Marian Robinson, Michelle Obama’s Mother, Dies At 86

Mrs. Marian Shields Robinson, the mother of former US First Lady, Michelle Obama, who moved with the first family to the White House when son-in-law Barack Obama was elected president, has died. 

She died at age 86, The Guardian reports.

Robinson’s death was announced in an online tribute by Michelle Obama. It included details of Robinson’s time living in the White House, as an informal first grandmother to the Obama children.

“There was and will be only one Marian Robinson,” the statement said. “In our sadness, we are lifted up by the extraordinary gift of her life.”

She was a widow and lifelong Chicago resident when she moved to the executive mansion in 2009 to help care for granddaughters Malia and Sasha. 

In her early 70s, Robinson initially resisted the idea of starting over in Washington, and Michelle Obama had to enlist her brother, Craig, to help persuade their mother to move.

“There were many good and valid reasons that Michelle raised with me, not the least of which was the opportunity to continue spending time with my granddaughters, Malia and Sasha, and to assist in giving them a sense of normalcy that is a priority for both of their parents, as has been from the time Barack began his political career,” Robinson wrote in the foreword to A Game of Character, a memoir by her son, formerly the head men’s basketball coach at Oregon State University.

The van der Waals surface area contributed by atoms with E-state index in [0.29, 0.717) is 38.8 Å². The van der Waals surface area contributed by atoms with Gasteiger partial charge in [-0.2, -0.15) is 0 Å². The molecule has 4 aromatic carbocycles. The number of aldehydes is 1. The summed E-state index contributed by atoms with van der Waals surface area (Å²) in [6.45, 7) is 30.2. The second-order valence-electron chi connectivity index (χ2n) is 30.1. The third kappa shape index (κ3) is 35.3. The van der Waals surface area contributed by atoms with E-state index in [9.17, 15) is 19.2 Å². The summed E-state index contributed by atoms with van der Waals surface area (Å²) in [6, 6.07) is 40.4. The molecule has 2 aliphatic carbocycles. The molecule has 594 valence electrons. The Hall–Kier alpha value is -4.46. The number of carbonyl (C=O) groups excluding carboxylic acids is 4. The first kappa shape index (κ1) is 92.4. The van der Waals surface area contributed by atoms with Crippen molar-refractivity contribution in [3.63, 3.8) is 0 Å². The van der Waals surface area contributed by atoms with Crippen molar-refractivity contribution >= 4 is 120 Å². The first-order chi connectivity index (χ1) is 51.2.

“My feeling, however, was that I could visit periodically without actually moving in and still be there for the girls,” she said.

Robinson wrote that her son understood why she wanted to stay in Chicago but still used a line of reasoning on her that she often used on him and his sister. He asked her to see the move as a chance to grow and try something new. As a compromise, she agreed to move, at least temporarily.

Granddaughters Malia and Sasha were just 10 and seven when the White House became home in 2009. Robinson had become almost a surrogate parent to the girls in Chicago during the 2008 presidential campaign. She retired from her job as a bank secretary to help shuttle them around.

At the White House, Robinson provided a reassuring presence for the girls as their parents settled into their new roles, and her lack of Secret Service protection made it possible for her to accompany them to and from school daily without fanfare.


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